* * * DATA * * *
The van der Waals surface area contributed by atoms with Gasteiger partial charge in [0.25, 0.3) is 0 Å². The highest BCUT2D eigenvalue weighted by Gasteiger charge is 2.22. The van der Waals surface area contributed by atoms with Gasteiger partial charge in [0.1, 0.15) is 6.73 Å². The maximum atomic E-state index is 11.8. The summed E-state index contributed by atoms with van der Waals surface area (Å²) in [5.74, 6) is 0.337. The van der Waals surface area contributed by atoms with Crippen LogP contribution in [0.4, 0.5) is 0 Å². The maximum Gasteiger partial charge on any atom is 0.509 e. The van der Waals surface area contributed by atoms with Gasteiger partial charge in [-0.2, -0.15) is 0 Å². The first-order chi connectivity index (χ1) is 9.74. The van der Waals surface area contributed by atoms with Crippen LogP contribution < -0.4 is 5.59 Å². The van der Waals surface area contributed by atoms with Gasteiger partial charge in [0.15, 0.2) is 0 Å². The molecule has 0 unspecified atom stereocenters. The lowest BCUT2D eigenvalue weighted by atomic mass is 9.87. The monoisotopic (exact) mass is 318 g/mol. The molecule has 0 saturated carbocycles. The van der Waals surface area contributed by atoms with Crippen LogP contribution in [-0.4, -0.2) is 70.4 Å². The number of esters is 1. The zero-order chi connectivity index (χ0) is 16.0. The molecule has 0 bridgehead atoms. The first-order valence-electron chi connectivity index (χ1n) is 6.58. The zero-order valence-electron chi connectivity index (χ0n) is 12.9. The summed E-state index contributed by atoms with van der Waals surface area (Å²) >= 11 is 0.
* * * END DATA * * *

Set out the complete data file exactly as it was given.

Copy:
The van der Waals surface area contributed by atoms with Gasteiger partial charge in [0.25, 0.3) is 0 Å². The highest BCUT2D eigenvalue weighted by Gasteiger charge is 2.22. The van der Waals surface area contributed by atoms with Gasteiger partial charge in [0.1, 0.15) is 6.73 Å². The maximum atomic E-state index is 11.8. The summed E-state index contributed by atoms with van der Waals surface area (Å²) in [5.74, 6) is 0.337. The van der Waals surface area contributed by atoms with Crippen LogP contribution in [0.4, 0.5) is 0 Å². The maximum Gasteiger partial charge on any atom is 0.509 e. The van der Waals surface area contributed by atoms with Gasteiger partial charge in [-0.2, -0.15) is 0 Å². The first-order chi connectivity index (χ1) is 9.74. The van der Waals surface area contributed by atoms with Crippen LogP contribution < -0.4 is 5.59 Å². The van der Waals surface area contributed by atoms with Gasteiger partial charge in [0.15, 0.2) is 0 Å². The molecule has 0 unspecified atom stereocenters. The lowest BCUT2D eigenvalue weighted by atomic mass is 9.87. The monoisotopic (exact) mass is 318 g/mol. The molecule has 0 saturated carbocycles. The van der Waals surface area contributed by atoms with Crippen LogP contribution in [-0.4, -0.2) is 70.4 Å². The number of esters is 1. The zero-order chi connectivity index (χ0) is 16.0. The molecule has 0 bridgehead atoms. The first-order valence-electron chi connectivity index (χ1n) is 6.58. The zero-order valence-electron chi connectivity index (χ0n) is 12.9. The summed E-state index contributed by atoms with van der Waals surface area (Å²) >= 11 is 0.